Mercury dumping in Abu Kammash's water poses a threat to coastal life, Libya

For more than 30 years GCCI has been dumping mercury in the waters of Abu Kammash. Latest studies has shown that the water across Libya's coast is highly contaminated with Mercury and 75% of marine plants and fish can cause poisoning to humans.


The city of Abu-Kammash is located on the Mediterranean Sea. Since 1970s, this area has hosted the General Company of Chemical Industries (GCCI). The waste-waters generated from GCCI are received in the Farwa Island, an elongated sand bar extending from east to west for 11 km, isolated from the mainland by a lagoon (Farwa lagoon) and connected to the sea on the west with an opening of 10 m wide. This area is well known for its high fishery productivity, but also its vulnerability to pollution and other human-made threats to the coastal marine environment.

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Basic Data
NameMercury dumping in Abu Kammash's water poses a threat to coastal life, Libya
ProvinceAl Nuqat al Hums
Accuracy of LocationMEDIUM regional level
Source of Conflict
Type of Conflict (1st level)Waste Management
Type of Conflict (2nd level)Landfills, toxic waste treatment, uncontrolled dump sites
Specific CommoditiesPlastic, Salt
Industrial waste
Chemical products
Project Details and Actors
Project DetailsThe General Company of Chemical Industries at Abu Kammash is one of the largest industrial projects in Africa. The Chemical Complex provides the total demand of table salt for Libya, sodium hypochlorite, PVC, hydrochloric acid caustic soda chlorine and sodium carbonate.

GCCI consisted of 3 sub-units producing annually 104,000 tons ethylene di-chloride, 60.000 tons poly-vinyl-chloride (PVC), 50,000 tons caustic soda and 45,000 tons chlorine, respectively.
Type of PopulationRural
Potential Affected Population10,000-370,000
Company Names or State EnterprisesGeneral Company of Chemical Industries (GCCI) from Libya - Dumper of waste
The Conflict and the Mobilization
Intensity of Conflict (at highest level)LOW (some local organising)
When did the mobilization beginMobilization for reparations once impacts have been felt
Groups MobilizingLocal ejos
Forms of MobilizationDevelopment of a network/collective action
Environmental ImpactsVisible: Biodiversity loss (wildlife, agro-diversity), Food insecurity (crop damage), Soil contamination, Surface water pollution / Decreasing water (physico-chemical, biological) quality, Groundwater pollution or depletion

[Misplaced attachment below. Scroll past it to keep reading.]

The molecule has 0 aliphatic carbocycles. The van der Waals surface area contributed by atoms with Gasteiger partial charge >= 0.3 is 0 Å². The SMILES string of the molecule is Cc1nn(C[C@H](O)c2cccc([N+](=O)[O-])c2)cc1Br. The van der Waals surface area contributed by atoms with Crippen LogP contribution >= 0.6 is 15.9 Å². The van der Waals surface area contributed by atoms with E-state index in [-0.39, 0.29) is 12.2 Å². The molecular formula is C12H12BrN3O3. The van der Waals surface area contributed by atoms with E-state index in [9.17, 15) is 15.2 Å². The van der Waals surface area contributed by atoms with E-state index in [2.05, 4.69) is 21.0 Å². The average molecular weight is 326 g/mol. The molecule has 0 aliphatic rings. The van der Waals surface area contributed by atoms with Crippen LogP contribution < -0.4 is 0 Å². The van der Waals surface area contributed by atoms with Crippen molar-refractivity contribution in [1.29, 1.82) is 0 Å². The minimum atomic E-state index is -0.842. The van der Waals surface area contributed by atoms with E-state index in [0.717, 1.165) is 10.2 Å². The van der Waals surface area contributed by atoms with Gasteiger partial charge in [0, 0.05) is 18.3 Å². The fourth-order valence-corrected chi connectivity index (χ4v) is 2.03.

Health ImpactsVisible: Exposure to unknown or uncertain complex risks (radiation, etc…), Occupational disease and accidents
Potential: Deaths
Socio-economic ImpactsVisible: Lack of work security, labour absenteeism, firings, unemployment
Project StatusIn operation
Development of AlternativesIn Zuwara, environmental volunteers are trying to get to grips with the disasters of Abu Kammash. Adel Ashur Banana, an environmental engineer has started his own mission to get the site cleaned up. But the efforts are small, and the volunteering projects are poorly financed, therefore they are not being able to sustain their efforts.

Highly corrosive chemical elements have been removed and stored in Zuwara.
Do you consider this as a success?No
Why? Explain has not been a success because none of the people sick or families that have lost loved ones have been compensated or helped. The environment is depending on volunteers without any funding. There are thousands of tonnes of contaminated soil and it will take a large amount of funding to clean, which volunteers will probably not be able to get.
Sources and Materials

Mercury pollution for marine environment at Farwa Island, Libya
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Gaddafi's toxic legacy: The abandoned chemical plant poisoning Libyans
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Mercury pollution for marine environment at Farwa Island, Libya
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Marine pollution in the Libyan coastal area: Environmental and risk assessment
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Other Documents

GCCI picture inside GCCI
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Leaks at GCCI Unknown material leaking from barrels pictured after the company closed.
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Toxicity Sign Toxic Sign at the entry of GCCI in Abu Kammash
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GCCI GCCI behind barbwire
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Meta Information
ContributorBahaa Zaatiti
Last update08/07/2019